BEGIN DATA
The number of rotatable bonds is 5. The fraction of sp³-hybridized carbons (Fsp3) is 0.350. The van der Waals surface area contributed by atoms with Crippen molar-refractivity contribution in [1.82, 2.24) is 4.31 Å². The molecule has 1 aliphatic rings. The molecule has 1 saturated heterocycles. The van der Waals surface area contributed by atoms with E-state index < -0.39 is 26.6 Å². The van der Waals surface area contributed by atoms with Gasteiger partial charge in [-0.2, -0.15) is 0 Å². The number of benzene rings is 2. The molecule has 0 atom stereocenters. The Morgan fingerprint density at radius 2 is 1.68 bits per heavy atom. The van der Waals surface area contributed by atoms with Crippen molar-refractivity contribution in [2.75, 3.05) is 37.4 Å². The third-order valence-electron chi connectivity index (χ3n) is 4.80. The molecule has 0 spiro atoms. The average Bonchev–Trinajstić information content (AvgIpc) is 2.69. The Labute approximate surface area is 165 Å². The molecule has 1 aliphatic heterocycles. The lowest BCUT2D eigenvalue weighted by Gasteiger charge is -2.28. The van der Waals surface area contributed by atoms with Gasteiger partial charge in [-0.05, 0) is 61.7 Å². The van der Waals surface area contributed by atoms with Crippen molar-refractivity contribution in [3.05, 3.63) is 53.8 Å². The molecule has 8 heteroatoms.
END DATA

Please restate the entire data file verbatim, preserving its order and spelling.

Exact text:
The number of rotatable bonds is 5. The fraction of sp³-hybridized carbons (Fsp3) is 0.350. The van der Waals surface area contributed by atoms with Crippen molar-refractivity contribution in [1.82, 2.24) is 4.31 Å². The molecule has 1 aliphatic rings. The molecule has 1 saturated heterocycles. The van der Waals surface area contributed by atoms with E-state index < -0.39 is 26.6 Å². The van der Waals surface area contributed by atoms with Gasteiger partial charge in [-0.2, -0.15) is 0 Å². The number of benzene rings is 2. The molecule has 0 atom stereocenters. The Morgan fingerprint density at radius 2 is 1.68 bits per heavy atom. The van der Waals surface area contributed by atoms with Crippen molar-refractivity contribution in [2.75, 3.05) is 37.4 Å². The third-order valence-electron chi connectivity index (χ3n) is 4.80. The molecule has 0 spiro atoms. The average Bonchev–Trinajstić information content (AvgIpc) is 2.69. The Labute approximate surface area is 165 Å². The molecule has 1 aliphatic heterocycles. The lowest BCUT2D eigenvalue weighted by Gasteiger charge is -2.28. The van der Waals surface area contributed by atoms with Gasteiger partial charge in [-0.05, 0) is 61.7 Å². The van der Waals surface area contributed by atoms with Crippen molar-refractivity contribution in [3.05, 3.63) is 53.8 Å². The molecule has 8 heteroatoms.